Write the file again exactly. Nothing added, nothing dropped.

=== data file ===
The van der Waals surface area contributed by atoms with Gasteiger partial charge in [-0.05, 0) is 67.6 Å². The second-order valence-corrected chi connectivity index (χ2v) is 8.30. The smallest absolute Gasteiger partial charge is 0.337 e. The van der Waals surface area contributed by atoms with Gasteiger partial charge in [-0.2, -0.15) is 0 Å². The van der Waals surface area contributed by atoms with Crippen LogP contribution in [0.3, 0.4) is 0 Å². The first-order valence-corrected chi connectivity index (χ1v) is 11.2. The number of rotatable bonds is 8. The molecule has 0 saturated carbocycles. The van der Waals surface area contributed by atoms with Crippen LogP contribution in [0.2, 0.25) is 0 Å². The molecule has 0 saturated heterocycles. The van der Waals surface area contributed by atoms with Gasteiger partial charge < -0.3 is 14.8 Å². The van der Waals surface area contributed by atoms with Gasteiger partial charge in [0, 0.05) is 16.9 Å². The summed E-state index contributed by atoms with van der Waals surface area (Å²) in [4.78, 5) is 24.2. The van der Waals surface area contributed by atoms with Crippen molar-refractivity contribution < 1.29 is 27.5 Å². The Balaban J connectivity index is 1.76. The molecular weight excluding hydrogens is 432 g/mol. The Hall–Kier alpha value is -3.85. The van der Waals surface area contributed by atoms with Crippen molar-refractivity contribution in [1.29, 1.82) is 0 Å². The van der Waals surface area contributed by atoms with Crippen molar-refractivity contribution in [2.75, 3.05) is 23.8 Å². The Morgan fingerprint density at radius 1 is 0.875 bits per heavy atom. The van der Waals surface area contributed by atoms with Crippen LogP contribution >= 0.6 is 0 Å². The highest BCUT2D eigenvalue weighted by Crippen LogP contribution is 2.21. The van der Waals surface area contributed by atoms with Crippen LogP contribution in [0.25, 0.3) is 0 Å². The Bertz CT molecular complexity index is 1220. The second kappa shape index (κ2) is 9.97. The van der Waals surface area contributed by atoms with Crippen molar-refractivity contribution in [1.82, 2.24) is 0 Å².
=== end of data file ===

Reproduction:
The van der Waals surface area contributed by atoms with Gasteiger partial charge in [-0.05, 0) is 67.6 Å². The second-order valence-corrected chi connectivity index (χ2v) is 8.30. The smallest absolute Gasteiger partial charge is 0.337 e. The van der Waals surface area contributed by atoms with Gasteiger partial charge in [-0.2, -0.15) is 0 Å². The van der Waals surface area contributed by atoms with Crippen LogP contribution in [0.3, 0.4) is 0 Å². The first-order valence-corrected chi connectivity index (χ1v) is 11.2. The number of rotatable bonds is 8. The molecule has 0 saturated carbocycles. The van der Waals surface area contributed by atoms with Crippen LogP contribution in [0.2, 0.25) is 0 Å². The molecule has 0 saturated heterocycles. The van der Waals surface area contributed by atoms with Gasteiger partial charge < -0.3 is 14.8 Å². The van der Waals surface area contributed by atoms with Gasteiger partial charge in [0, 0.05) is 16.9 Å². The summed E-state index contributed by atoms with van der Waals surface area (Å²) in [4.78, 5) is 24.2. The van der Waals surface area contributed by atoms with Crippen molar-refractivity contribution < 1.29 is 27.5 Å². The Balaban J connectivity index is 1.76. The molecular weight excluding hydrogens is 432 g/mol. The Hall–Kier alpha value is -3.85. The van der Waals surface area contributed by atoms with Crippen molar-refractivity contribution in [1.29, 1.82) is 0 Å². The van der Waals surface area contributed by atoms with Crippen molar-refractivity contribution in [2.75, 3.05) is 23.8 Å². The Morgan fingerprint density at radius 1 is 0.875 bits per heavy atom. The van der Waals surface area contributed by atoms with Crippen LogP contribution >= 0.6 is 0 Å². The highest BCUT2D eigenvalue weighted by Crippen LogP contribution is 2.21. The van der Waals surface area contributed by atoms with Crippen LogP contribution in [0.25, 0.3) is 0 Å². The Bertz CT molecular complexity index is 1220. The second kappa shape index (κ2) is 9.97. The van der Waals surface area contributed by atoms with Crippen molar-refractivity contribution in [1.82, 2.24) is 0 Å².